Professor Rhoda Reddock said for far too long people within the region have confused education and learning with examination and passing, which is the first area where there is a serious problem.
She said even when students pass compulsory subjects such as mathematics and English, they still lack the competencies and ability to apply the knowledge attained.
“I think that we need a much more comprehensive discussion than simply who can pass and who cannot pass, and look really at the quality of education and the facilities for learning that we need to have,” Professor Reddock said.
The professor was among a panel of experts who were reflecting on the results of the Caribbean Secondary Education Certificate (CSEC).
The country recorded a 13 per cent drop in the pass rate for mathematics, which Education Minister Michael Browne suggested should not be blown out of proportion.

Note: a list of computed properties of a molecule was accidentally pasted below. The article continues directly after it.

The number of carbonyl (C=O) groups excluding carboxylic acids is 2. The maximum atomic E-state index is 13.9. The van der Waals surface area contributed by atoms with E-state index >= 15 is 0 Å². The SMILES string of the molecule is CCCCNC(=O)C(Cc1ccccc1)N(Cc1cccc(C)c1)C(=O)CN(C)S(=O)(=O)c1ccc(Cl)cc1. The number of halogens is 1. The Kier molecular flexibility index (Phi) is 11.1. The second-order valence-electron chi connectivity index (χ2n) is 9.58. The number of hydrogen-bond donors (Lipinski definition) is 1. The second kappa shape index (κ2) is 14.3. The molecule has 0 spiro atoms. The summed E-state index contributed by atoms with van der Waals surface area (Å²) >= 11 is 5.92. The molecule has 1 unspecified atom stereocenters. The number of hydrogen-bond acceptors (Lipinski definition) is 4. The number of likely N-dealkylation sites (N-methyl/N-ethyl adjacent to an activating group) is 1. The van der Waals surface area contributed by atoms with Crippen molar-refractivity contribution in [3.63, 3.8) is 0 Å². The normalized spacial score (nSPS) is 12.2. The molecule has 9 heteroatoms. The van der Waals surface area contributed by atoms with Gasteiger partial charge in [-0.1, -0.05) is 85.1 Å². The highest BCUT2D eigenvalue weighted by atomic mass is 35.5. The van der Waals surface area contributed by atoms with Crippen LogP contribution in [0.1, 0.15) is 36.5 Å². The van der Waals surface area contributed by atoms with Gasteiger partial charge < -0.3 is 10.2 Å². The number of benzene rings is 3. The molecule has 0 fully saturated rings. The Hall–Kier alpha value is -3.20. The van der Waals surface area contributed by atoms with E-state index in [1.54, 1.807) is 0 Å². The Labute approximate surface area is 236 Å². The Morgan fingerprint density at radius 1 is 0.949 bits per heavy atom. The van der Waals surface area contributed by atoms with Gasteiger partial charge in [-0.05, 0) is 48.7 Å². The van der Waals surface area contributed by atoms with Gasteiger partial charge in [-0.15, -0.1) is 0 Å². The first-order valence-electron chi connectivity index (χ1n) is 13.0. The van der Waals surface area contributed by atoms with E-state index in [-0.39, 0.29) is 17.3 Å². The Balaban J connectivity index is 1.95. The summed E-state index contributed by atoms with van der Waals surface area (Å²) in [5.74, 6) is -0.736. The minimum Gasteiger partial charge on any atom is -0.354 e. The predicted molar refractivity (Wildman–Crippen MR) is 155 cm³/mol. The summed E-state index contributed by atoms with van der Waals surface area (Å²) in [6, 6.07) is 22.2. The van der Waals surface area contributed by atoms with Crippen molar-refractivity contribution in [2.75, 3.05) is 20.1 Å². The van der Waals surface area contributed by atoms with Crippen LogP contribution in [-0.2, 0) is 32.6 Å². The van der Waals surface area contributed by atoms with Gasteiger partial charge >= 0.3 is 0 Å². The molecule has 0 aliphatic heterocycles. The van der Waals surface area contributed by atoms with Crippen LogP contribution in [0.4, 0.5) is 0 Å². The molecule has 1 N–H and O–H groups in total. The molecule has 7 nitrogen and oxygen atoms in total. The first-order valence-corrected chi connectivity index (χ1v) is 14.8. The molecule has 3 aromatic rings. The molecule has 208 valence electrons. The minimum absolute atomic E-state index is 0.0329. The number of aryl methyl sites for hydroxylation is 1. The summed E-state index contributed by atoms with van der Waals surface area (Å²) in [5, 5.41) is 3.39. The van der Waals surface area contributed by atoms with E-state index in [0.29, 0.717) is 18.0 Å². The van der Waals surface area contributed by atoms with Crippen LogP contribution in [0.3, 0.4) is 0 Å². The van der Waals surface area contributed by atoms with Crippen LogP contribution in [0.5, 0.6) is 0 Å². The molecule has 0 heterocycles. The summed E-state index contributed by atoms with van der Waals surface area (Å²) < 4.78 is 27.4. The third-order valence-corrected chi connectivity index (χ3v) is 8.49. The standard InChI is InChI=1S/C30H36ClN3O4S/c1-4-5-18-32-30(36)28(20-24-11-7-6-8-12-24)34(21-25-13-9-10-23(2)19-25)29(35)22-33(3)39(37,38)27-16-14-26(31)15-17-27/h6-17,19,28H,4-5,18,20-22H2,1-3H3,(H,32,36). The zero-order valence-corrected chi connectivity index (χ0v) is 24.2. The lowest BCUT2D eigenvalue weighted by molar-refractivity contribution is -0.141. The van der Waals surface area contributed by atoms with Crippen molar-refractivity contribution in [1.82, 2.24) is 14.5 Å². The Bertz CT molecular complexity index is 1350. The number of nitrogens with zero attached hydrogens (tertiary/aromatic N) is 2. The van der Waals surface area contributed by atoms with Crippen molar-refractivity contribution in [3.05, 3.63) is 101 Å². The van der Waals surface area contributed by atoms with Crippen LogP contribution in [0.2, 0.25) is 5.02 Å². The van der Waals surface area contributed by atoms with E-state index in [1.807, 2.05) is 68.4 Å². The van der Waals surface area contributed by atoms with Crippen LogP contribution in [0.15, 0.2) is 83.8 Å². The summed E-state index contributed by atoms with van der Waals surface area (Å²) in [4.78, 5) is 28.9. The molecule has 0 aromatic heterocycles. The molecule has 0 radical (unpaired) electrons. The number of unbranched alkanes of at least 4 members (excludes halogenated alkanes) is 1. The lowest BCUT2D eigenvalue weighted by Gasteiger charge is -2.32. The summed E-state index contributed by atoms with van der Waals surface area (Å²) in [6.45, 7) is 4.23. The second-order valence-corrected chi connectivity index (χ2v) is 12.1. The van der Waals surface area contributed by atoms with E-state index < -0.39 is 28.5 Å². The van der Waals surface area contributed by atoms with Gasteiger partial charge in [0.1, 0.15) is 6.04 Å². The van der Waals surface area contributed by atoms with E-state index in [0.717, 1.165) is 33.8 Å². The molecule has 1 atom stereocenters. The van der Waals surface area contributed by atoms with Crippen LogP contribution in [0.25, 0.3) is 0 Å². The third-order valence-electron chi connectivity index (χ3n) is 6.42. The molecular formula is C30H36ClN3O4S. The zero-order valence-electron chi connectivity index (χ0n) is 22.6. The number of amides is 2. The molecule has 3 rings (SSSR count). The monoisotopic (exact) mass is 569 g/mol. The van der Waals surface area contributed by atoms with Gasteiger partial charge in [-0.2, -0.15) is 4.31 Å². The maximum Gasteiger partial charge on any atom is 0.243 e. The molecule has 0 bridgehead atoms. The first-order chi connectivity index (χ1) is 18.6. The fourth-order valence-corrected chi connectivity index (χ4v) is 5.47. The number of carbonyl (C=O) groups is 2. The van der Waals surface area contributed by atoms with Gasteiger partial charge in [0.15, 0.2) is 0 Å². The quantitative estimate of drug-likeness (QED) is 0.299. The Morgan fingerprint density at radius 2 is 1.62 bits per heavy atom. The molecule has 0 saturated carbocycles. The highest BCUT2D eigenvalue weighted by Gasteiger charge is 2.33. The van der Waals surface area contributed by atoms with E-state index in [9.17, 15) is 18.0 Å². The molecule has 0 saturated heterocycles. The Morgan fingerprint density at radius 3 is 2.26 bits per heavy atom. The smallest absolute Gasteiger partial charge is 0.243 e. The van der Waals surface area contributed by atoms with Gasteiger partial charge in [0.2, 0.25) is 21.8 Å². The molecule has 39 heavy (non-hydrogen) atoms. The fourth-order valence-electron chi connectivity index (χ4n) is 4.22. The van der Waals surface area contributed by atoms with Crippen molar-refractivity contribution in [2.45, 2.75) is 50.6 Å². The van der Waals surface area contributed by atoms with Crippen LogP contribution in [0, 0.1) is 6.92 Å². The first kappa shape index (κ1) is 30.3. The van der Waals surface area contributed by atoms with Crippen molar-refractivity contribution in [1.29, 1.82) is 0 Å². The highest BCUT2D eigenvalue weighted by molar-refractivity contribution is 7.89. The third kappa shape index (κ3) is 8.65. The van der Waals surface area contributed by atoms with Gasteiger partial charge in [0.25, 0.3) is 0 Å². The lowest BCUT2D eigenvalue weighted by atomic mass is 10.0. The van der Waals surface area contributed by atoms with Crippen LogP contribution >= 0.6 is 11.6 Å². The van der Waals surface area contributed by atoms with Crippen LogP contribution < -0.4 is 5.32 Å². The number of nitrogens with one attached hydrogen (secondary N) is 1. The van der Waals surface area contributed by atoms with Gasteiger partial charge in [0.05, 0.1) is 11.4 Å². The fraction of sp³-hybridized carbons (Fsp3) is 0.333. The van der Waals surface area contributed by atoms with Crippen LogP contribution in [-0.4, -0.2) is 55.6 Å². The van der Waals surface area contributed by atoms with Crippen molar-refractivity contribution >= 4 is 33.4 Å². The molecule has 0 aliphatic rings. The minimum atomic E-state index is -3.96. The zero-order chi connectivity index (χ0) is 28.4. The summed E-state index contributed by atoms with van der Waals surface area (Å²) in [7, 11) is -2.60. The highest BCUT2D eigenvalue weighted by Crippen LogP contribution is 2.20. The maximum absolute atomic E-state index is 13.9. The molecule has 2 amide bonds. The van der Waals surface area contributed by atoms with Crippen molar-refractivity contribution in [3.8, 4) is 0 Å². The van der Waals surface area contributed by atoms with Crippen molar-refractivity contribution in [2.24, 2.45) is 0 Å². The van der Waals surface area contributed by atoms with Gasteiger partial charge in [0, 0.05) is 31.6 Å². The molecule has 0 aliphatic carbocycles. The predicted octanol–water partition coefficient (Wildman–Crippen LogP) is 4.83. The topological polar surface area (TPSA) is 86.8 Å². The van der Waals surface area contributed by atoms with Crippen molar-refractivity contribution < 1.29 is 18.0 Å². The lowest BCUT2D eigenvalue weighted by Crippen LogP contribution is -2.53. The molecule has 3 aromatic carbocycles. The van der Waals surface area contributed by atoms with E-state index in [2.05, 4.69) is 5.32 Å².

The professor of gender, social change and development said recent reviews of the teaching of mathematics at the university, primary and secondary levels, revealed a direct link between that core subject and English Language, and once there is weaknesses in one it will be reflected in the other.
The professor was supported by President of the Antigua & Barbuda Teachers Union (A&BUT) Ashworth Azille, who also outlined that there are systemic issues that are driving away potential candidates for the teaching service.
“People are finding it far more beneficial to move into other areas. At the end of the day, however, we have got to look at who we have, to the extent that they lack the necessary competence; create the environment.” Azille said.